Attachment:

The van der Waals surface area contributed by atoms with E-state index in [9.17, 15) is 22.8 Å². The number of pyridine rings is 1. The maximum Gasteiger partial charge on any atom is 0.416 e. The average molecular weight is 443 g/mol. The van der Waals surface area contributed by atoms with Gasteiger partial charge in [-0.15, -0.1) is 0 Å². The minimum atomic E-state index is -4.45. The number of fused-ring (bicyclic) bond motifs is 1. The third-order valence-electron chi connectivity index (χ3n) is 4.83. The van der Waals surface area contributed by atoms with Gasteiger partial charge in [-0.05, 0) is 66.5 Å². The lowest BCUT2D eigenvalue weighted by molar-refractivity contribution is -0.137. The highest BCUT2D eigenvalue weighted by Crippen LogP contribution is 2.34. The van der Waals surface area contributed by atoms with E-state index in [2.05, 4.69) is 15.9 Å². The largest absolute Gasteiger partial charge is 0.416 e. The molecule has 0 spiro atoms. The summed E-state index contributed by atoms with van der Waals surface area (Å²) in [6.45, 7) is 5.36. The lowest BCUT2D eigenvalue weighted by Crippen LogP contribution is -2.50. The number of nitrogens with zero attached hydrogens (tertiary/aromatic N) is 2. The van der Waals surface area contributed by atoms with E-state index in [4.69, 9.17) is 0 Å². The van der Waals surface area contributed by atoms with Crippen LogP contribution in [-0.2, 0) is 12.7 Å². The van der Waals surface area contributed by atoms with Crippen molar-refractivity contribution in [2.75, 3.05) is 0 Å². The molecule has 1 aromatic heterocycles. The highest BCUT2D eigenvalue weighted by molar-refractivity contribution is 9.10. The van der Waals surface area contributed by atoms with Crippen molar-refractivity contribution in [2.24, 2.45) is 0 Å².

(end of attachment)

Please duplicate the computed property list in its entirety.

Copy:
The van der Waals surface area contributed by atoms with E-state index in [9.17, 15) is 22.8 Å². The number of pyridine rings is 1. The maximum Gasteiger partial charge on any atom is 0.416 e. The average molecular weight is 443 g/mol. The van der Waals surface area contributed by atoms with Gasteiger partial charge in [-0.15, -0.1) is 0 Å². The minimum atomic E-state index is -4.45. The number of fused-ring (bicyclic) bond motifs is 1. The third-order valence-electron chi connectivity index (χ3n) is 4.83. The van der Waals surface area contributed by atoms with Gasteiger partial charge in [-0.05, 0) is 66.5 Å². The lowest BCUT2D eigenvalue weighted by molar-refractivity contribution is -0.137. The highest BCUT2D eigenvalue weighted by Crippen LogP contribution is 2.34. The van der Waals surface area contributed by atoms with E-state index in [2.05, 4.69) is 15.9 Å². The largest absolute Gasteiger partial charge is 0.416 e. The molecule has 0 spiro atoms. The summed E-state index contributed by atoms with van der Waals surface area (Å²) in [6.45, 7) is 5.36. The lowest BCUT2D eigenvalue weighted by Crippen LogP contribution is -2.50. The number of nitrogens with zero attached hydrogens (tertiary/aromatic N) is 2. The van der Waals surface area contributed by atoms with E-state index in [4.69, 9.17) is 0 Å². The van der Waals surface area contributed by atoms with Crippen LogP contribution in [-0.2, 0) is 12.7 Å². The van der Waals surface area contributed by atoms with Crippen molar-refractivity contribution in [2.75, 3.05) is 0 Å². The molecule has 1 aromatic heterocycles. The highest BCUT2D eigenvalue weighted by molar-refractivity contribution is 9.10. The van der Waals surface area contributed by atoms with Crippen molar-refractivity contribution in [2.24, 2.45) is 0 Å².